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Fallen marine laid to rest


Brother Rice grad died serving in Afghanistan

(From March 15, 2012)

Hundreds of people lined the motorcade route last Friday to honor fallen Marine Cpl. Conner Lowry, a 2006 graduate of Brother Rice High School.

Lowry, 24, of Chicago's Beverly community, was killed in action in Afghanistan on March 1, just two months before he was scheduled to return home. The cause of his death is under investigation, according to the Department of Defense.

Lowry was a gunner on a Humvee in the Kajaki District, and a member of the 2nd Battalion, 11th Marine Regiment out of Camp Pendleton near San Diego. He began serving in Afghanistan in 2008.

The motorcade began at Midway Airport and traveled to Brother Rice High School, where "Taps" was played. Members of the Chicago, Oak Lawn, Evergreen Park, Crestwood, Burbank, Hometown, and Midlothian police departments participated in the motorcade, along with the Patriot Riders and Warriors Watch Riders motorcycle groups.

A $25,000 check to start a scholarship in Lowry's honor was given to the school by Jim Zangrili, a member of the Chicago Police Department's Gold Star Society. The society has in the past given scholarships to Brother Rice students in honor of Chicago police officers killed in the line of duty. Sons of marines will be eligible to receive the scholarship.

The motorcade then traveled past Mother McCauley, and headed down 103rd Street to St. John Fischer Parish, where Lowry's funeral Mass was held.

Flags flew at half-mast throughout the Evergreen Park and Beverly communities in Lowry's memory.

Karen Lanigan, of Evergreen Park, stood at the corner of 103rd Street and Turner Avenue, waiting to see Lowry's motorcade.

"He was a friend of my son, Jack," Lanigan said. "We just loved him. He was a happy-go-lucky, really nice kid. We loved having him around any time he was there."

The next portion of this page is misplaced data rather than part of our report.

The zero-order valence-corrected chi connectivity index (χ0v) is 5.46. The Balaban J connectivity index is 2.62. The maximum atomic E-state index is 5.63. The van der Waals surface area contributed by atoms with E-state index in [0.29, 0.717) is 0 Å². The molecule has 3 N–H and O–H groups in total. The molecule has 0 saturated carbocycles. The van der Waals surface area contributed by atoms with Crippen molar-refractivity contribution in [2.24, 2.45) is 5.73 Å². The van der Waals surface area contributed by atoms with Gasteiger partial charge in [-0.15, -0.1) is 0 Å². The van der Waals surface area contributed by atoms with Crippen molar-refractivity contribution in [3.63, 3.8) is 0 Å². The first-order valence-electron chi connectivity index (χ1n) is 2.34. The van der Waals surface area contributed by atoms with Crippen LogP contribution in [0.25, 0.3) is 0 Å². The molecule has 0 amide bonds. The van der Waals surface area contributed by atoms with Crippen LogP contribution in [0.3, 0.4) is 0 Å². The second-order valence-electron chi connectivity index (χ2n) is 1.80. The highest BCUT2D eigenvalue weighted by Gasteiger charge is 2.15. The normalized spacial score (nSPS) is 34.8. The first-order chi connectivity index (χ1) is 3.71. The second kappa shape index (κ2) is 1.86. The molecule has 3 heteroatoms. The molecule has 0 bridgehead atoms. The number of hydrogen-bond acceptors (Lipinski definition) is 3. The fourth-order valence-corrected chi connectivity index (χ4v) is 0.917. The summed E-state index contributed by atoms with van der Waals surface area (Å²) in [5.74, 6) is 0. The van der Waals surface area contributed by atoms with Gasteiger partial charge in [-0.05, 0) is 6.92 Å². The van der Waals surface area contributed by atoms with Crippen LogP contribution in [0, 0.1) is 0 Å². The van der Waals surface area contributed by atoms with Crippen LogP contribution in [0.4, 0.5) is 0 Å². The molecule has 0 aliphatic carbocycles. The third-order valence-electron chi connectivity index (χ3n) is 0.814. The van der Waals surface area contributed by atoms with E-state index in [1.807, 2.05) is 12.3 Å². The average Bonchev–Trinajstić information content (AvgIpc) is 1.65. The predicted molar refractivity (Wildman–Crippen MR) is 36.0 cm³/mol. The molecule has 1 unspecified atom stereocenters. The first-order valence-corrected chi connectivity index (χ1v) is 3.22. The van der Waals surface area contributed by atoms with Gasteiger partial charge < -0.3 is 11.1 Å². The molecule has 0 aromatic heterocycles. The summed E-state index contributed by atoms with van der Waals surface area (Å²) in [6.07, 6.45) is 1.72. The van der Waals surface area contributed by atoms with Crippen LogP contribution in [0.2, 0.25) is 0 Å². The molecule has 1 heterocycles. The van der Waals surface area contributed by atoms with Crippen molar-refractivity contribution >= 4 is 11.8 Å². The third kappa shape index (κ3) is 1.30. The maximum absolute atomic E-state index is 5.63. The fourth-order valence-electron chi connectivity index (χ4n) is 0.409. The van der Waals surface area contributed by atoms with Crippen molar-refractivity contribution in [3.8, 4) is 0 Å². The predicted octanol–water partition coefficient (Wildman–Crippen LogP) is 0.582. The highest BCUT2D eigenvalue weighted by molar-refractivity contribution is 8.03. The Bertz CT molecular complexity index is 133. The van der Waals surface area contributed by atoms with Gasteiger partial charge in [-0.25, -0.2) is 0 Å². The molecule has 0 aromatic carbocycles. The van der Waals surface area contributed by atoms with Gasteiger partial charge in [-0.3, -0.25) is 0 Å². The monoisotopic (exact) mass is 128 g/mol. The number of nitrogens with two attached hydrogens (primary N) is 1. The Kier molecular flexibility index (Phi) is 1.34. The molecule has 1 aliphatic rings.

Jack's older brother, Steve Lanigan, stood with a large U.S. Marines flag. His friend, Terry Holland, of Beverly, stood holding an American flag along the motorcade route.

Dave Arman, 22, of Beverly, wore a sweatshirt with the words "Conner's Parade" written on an orange, white and green shamrock. The back of his sweatshirt read, "In Memory of Conner Lowry."

"We went to St. Catejan's, and he went to Fischer, and everybody knew each other," Arman said.

On the opposite side of the street, hundreds of St. Christina School students lined the route, clad in winter jackets and red St. Christina sweatpants, holding American flags.

"I didn't know him, but we wanted to show support and thanks to Conner," said Joey Kelly, the mother of a St. Christina's student.

Also along the route was Brian Larkin, sporting a Brother Rice baseball cap and holding an American flag.

"I felt I needed to show support for Conner and for his family," Larkin said. "We wanted to show how much the community cared about Conner and his family - whether you knew him personally or not."

Conner was also honored at Sunday's South Side Irish Parade - a favorite event of Lowry's. The fallen marine's mother, Modie Lavin, kicked off the celebration in his honor by cutting the ribbon and marching with the Armed Forces veterans of the South Side, the parade's Grand Marshal. Hundreds of marchers wore sashes bearing Lowry's name, while another held high a placard emblazoned with a photo of Lowry in his Marine uniform.

The Brother Rice website has a page dedicated to Lowry's memory, where people who knew him can post their thoughts and share stories.

"I think the word crusader says it all," wrote Mike Fratto.

We should revere honorable, brave young men like Conner who choose to go into harm's way in order to safeguard the values of this great country," wrote Tom Cetera, a 1996 graduate of Brother Rice. "Revere